Bring Your Own Fountain Drinks
Overview: Any desert dweller who is an outdoor enthusiast can appreciate a hike that involves water. The Lake Tahoe area offers outstanding water hikes in the spring as the heavy snow pack rapidly melts creating spectacular streams and falls. These snow melts provide the only in flow of water to Lake Tahoe. The Glen Alpine Creek system, which is snow melt and spring fed flows into Fallen Leaf Lake and eventually into Lake Tahoe via Taylor Creek. This hike is a portal into the Desolation Wilderness.
History: In 1863 Nathan Gilmore discovered Glen Alpine Springs. It was originally known as Soda Spring because of the natural carbonation of the water. In 1884 Gilmore developed a health spa resort here and began bottling the water and selling it. The original buildings were destroyed by fire in 1921. Locals rebuilt the buildings from 1921-1929. The resort closed in the 1960s and was acquired by the forest service in the 1970s. Today local non-profits manage and preserve the buildings offering interpretive tours on weekends in the summer.
Hike: The hike starts from a paved parking lot with room for about a dozen cars and is equipped with rest rooms. In the summer a kiosk is equipped with permits which must be used to enter the desolation wilderness. Glen Alpine Creek at this point becomes Lily Lake which is a very picturesque lake with rugged, often snow covered peaks behind. Beavers are busy in this area and their handy work can easily be spotted along the trail. The trail runs alongside Glen Alpine Creek thru the dense tree cover and in about a half mile the sound of falling water is heard. The trail is a steady grade but quite easy. Soon the Upper Glen Alpine Falls come into view. They are also known locally as Modjeska Falls. They certainly look and sound more impressive than the official thirty foot height of the falls particularly in late spring with heavy spring runoff. There are a couple of grandfathered cottages along the way that serve as summer refuge for a couple lucky individuals. The trail meanders along the natural contours of the surrounding mountains and crosses several small creeks which undoubtedly would be dry in the summer. The rushing waters of Glen Alpine Creek are never too far away. Soon several structures of the old Glen Alpine Resort come into view. Exploring the area you will find the marked Soda Spring which is covered by a pagoda. You may notice the water is brown. This is because of the high amount of iron content. Several trails continue to various destinations in the Desolation Wilderness from here. For this hike this is the turn around point. Return the way you came.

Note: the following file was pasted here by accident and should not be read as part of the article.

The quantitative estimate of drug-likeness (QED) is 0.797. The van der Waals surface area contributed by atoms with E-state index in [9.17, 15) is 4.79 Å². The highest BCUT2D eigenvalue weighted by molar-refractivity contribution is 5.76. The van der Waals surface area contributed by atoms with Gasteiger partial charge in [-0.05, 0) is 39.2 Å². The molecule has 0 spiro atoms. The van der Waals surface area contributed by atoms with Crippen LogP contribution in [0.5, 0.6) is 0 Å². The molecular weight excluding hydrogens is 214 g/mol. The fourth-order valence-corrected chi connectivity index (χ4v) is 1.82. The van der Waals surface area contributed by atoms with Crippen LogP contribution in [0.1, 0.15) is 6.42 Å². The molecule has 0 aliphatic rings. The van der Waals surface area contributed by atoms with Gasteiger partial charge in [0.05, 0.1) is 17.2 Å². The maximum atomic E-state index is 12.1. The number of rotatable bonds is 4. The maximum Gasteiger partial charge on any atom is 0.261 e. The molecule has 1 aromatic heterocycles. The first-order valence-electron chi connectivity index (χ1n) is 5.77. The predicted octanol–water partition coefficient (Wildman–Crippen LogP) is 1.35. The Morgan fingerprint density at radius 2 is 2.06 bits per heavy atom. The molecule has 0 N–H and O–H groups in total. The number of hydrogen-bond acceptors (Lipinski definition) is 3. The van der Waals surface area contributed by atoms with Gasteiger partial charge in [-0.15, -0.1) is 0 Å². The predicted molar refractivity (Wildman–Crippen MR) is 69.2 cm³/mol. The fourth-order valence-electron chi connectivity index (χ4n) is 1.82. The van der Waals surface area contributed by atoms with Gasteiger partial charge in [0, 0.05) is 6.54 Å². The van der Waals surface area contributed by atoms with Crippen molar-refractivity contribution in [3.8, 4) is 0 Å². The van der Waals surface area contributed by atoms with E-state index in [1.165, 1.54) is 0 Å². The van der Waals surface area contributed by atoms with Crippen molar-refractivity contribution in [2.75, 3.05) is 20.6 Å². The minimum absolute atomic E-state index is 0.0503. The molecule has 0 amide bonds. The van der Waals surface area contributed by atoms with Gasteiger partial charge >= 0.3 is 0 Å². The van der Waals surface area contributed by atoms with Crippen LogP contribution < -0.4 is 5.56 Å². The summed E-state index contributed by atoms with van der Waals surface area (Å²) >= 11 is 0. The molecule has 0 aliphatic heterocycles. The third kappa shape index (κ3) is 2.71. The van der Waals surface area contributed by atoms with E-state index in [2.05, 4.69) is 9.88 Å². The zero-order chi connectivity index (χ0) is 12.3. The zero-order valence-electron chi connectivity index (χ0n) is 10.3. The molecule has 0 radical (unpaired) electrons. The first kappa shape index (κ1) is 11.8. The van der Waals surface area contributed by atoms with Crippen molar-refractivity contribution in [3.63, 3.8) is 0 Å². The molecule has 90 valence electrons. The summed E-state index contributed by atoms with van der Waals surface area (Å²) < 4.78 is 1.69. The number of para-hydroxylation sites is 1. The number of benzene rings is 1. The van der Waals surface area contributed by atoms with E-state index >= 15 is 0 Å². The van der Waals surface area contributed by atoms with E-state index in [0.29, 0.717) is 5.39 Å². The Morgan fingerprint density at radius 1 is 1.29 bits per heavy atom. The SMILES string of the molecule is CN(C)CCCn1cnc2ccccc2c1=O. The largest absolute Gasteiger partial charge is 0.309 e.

Check out the Official Route and Triplog.
This hike is listed as One-Way.
When hiking several trails on a single "hike", log it with a generic name that describes the hike. Then link the trails traveled, check out the example.